Despite calls to cancel the June testing altogether, including from the Hamilton-Wentworth District School Board which cited "enormous stress" and "inequality as a reason to do so, Lecce had until Tuesday not indicated that he would change his mind.
Meanwhile, the Ontario Teaching Candidates' Council (OTCC) has asked the government to cancel the math proficiency test that was supposed to start this spring for teaching candidates.
"The situation with COVID-19, it sucks for everybody, it sucks for teacher candidates too because a lot of people who were in placements are no longer in placements because schools are closed," said OTCC vice-president Bella Lewkowicz, speaking about the hours teaching candidates are required to spend in a classroom before they can receive their licence from the Ontario College of Teachers. She said the teachers' strikes also affected placements this year.
Lewkowicz, a second-year teaching candidate at the University of Ottawa who is wrapping up her degree in a few weeks, said she'd like to get rid of some uncertainty for her peers and "just give students the chance to breathe this year."
In February the OTCC announced its plan to fight in court the government's new requirement for candidates applying for their licence on or after March 31 to pass a math test.
"We’re still going to fight it regardless of how they treat it this year, but for the sake of giving teacher candidates this year just a little bit of a reprieve from everything that they’ve endured...just please set them free from the math test and let them focus on the number of practicum hours that they need to make up and figuring out how to finish their courses," Lewkowicz said.
She said it's probable the government would lift the requirement for this year and give candidates "transitionary certifications," but require them to have to write and pass the test by some future date — a move she said would allow candidates to "take a deep breath and relax."
Lewkowicz said a pilot of the test recently took place, but official dates for the testing haven't yet been set.
A spokesperson for Lecce said "a decision has not been made yet on this."
Meanwhile, as families and educators enter the second half of March Break, boards are telling families that they will soon hear about what school closures due to COVID-19 will mean for students.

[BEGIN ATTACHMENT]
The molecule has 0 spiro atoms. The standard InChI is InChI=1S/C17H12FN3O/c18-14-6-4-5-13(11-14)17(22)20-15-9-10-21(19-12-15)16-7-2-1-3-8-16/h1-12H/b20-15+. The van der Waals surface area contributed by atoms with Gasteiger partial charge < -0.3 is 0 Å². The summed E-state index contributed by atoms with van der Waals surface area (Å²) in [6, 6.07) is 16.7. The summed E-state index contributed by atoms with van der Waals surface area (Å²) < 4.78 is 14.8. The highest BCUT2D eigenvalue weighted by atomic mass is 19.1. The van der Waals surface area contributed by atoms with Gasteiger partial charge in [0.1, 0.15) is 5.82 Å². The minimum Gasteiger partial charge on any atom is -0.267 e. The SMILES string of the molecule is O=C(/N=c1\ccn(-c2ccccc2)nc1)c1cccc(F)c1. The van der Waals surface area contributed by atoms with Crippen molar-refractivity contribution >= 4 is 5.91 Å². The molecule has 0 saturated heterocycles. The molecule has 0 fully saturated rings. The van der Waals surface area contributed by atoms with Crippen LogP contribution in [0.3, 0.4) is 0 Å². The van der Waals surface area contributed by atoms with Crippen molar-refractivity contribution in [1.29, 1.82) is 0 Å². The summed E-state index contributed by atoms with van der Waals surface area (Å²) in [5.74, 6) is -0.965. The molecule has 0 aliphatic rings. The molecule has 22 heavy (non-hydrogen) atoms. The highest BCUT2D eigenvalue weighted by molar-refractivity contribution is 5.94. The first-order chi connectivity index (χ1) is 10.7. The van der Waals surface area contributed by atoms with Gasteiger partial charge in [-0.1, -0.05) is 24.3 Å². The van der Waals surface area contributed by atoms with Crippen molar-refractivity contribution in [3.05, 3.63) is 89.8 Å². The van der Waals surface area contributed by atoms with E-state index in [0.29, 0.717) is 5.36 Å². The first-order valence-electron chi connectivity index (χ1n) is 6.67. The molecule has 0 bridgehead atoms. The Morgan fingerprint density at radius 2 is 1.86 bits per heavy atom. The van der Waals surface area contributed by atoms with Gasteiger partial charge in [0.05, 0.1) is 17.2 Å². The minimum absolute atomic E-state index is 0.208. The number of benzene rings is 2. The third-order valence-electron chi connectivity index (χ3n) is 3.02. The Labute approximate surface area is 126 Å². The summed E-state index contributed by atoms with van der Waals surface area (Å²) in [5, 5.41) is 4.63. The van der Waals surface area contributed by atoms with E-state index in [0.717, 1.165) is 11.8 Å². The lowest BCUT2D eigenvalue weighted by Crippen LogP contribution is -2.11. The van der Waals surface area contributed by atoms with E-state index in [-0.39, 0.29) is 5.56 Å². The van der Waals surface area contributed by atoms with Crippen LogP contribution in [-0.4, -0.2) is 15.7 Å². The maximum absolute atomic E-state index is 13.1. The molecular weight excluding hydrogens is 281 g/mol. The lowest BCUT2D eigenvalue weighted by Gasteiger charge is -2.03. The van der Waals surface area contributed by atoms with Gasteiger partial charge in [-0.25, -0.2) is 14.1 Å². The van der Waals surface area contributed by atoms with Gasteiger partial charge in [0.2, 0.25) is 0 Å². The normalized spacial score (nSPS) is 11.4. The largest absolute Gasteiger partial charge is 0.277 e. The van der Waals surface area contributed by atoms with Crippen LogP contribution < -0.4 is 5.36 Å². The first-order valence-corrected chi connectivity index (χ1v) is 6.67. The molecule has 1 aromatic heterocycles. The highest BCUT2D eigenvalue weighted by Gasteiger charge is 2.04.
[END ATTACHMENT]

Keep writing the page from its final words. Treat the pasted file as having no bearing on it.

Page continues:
During his March 12 announcement of the upcoming closures, Lecce said "the continuity of learning" for students is a focus for the government.
"There is a plan that is being finalized that will ensure learning continues in this province," he said, not offering many further details.
The TDSB posted in a notice to parents on Wednesday that the ministry "expects to launch a website this week with a single point of access to online learning opportunities."
The ministry is also working with boards, according to the TDSB, to "help assess student access to learning in terms of information technology and support and to assist with the continuation of learning between teachers and students on a province-wide basis."
The TDSB said staff were also working to make learning resources available to students.
Charles Pascal, a professor with the University of Toronto's Ontario Institute for Studies in Education, previously said there are "all sorts of creative ways of ensuring that learning at home or out in the natural environment can proceed."
Pascal, who is also a former deputy minister of education, said he thinks educators know best how to do this and that he "wouldn’t wait for the minister to determine that."
He said online learning would work for most students, but an alternative such as "learning packages" that families can go and pick up would be needed for the students who don't have computers at home.
Pascal suggested schools have staggered times for students or parents to pick up these packages and assignments so that administrators can ensure there is adequate social distancing.
Photo Credit: Rene Johnston/Toronto Star